BIDMC Is First To Offer Mini-Maze in MA
An innovative procedure called the Mini-Maze, provides a new way to improve
quality of life for many who suffer from atrial fibrillation (AFib). Beth
Israel Deaconess Medical Center (BIDMC) is currently the only hospital in
Massachusetts offering this procedure, which is gaining momentum across the
AFib is typically not life-threatening, but it can be life-changing. A
common form of abnormal heart rhythm, AFib can cause heart palpitations,
fainting and shortness of breath, which may interfere with daily activity
and raise the risk of blood clots and stroke.
Caused by abnormal electrical impulses that start in the pulmonary veins
carrying oxygenated blood from the lungs to the left atrium of the heart,
AFib can cause an irregular heartbeat and decreased blood flow in the
AFib is most often treated with anticoagulant medication, which thins the
blood and lowers the risk of blood clots without addressing the abnormal
heartbeat. Anti-arrhythmic medications can also be used to help the heart
return to its normal rhythm.
"The need for AFib medications is lifelong, however, and these drugs may
have significant side effects," says Dr. Robert C. Hagberg, a cardiac
surgeon at Beth Israel Deaconess Medical Center's CardioVascular Institute.
"More importantly, some patients find that the medication no longer works
to control AFib and find themselves at a greater risk for stroke."
In recent years, doctors have discovered that the abnormal electrical
impulses seen in AFib often start in the pulmonary veins that drain into
the heart. Through surgery, the electrical activity between the pulmonary
veins and the heart can be halted, which reduces or eliminates AFib.
Nonsurgical catheter ablation of the heart tissue is another therapeutic
option for controlling AFib. This procedure involves inserting a catheter
is into a specific area of the heart. Energy is directed through the
catheter to areas of the heart that create the abnormal heart rhythms to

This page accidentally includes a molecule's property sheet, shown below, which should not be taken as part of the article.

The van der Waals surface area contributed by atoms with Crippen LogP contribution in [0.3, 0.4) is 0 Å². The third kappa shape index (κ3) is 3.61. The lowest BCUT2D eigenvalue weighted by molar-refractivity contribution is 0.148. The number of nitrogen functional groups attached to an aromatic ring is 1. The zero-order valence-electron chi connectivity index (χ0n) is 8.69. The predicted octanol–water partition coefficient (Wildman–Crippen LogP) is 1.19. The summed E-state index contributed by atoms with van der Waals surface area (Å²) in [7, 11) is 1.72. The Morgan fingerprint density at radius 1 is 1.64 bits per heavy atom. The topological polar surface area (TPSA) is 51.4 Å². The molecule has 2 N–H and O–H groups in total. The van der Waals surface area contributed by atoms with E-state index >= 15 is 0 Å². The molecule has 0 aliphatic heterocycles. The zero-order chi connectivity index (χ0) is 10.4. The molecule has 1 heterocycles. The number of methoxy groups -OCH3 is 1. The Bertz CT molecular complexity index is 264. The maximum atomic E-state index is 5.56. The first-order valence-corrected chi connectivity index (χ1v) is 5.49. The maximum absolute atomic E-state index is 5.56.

prevent them from reoccurring.
A standard Maze procedure, developed more than 20 years ago, involves
open-heart surgery in which a cardiac surgeon makes small cuts or burns in
the heart's atria to reduce chaotic electrical activity.
Unlike other surgical options for AFib, the newer Mini-Maze procedure is
minimally invasive, with a shorter hospital stay and quicker recovery. The
procedure involves making three-inch incisions on either side of the rib
cage and using a small camera to find the spot where the pulmonary veins
drain into the heart. CVI physicians typically suggest this procedure when
both the surgeon and the electrophysiologist think that AFib in a
particular patient can be controlled with Mini-Maze.
"We clamp the heart where the veins come in from the lungs and use
radiofrequency energy to create lesions (scar tissue) that isolate the
pulmonary veins and keep AFib away from the heart," says Hagberg.
The surgeon then removes the left atrial appendage, where most blood clots
form in AFib patients.
The Mini-Maze procedure lasts from three to six hours and is followed by
three to four weeks of mild recovery at home.
"Usually patients are in the hospital for two to three days," said Hagberg.
"When they go home there are no real limitations; they can do pretty much
whatever they want after the initial surgery recovery period."
No one knows this better than Bruce McDonald, age 58. Once an avid biker,
McDonald found himself trapped in a body that was letting him down because
of AFib. "A game of catch would be too strenuous," he says.
McDonald had taken medication for AFib, but this treatment was no longer
effective. Then he had a stroke, a frightening experience that made him
investigate surgical options.
The cardiac team at BIDMC found McDonald to be a candidate for the
"The doctors leveled with me. They just explained exactly what they'd be
doing and let me make the decisions. And they were right."
Today, Bruce is back on his bike and has even completed a 755-mile
post-surgery bike ride.
The Mini-Maze procedure can have success rates of greater than 90 percent
in appropriate patients with AFib. If you are an AFib patient, please ask
your cardiologist if you are a candidate for Mini-Maze.
Above content provided by Beth Israel Deaconess Medical Center. For
advice about your medical care, consult your doctor.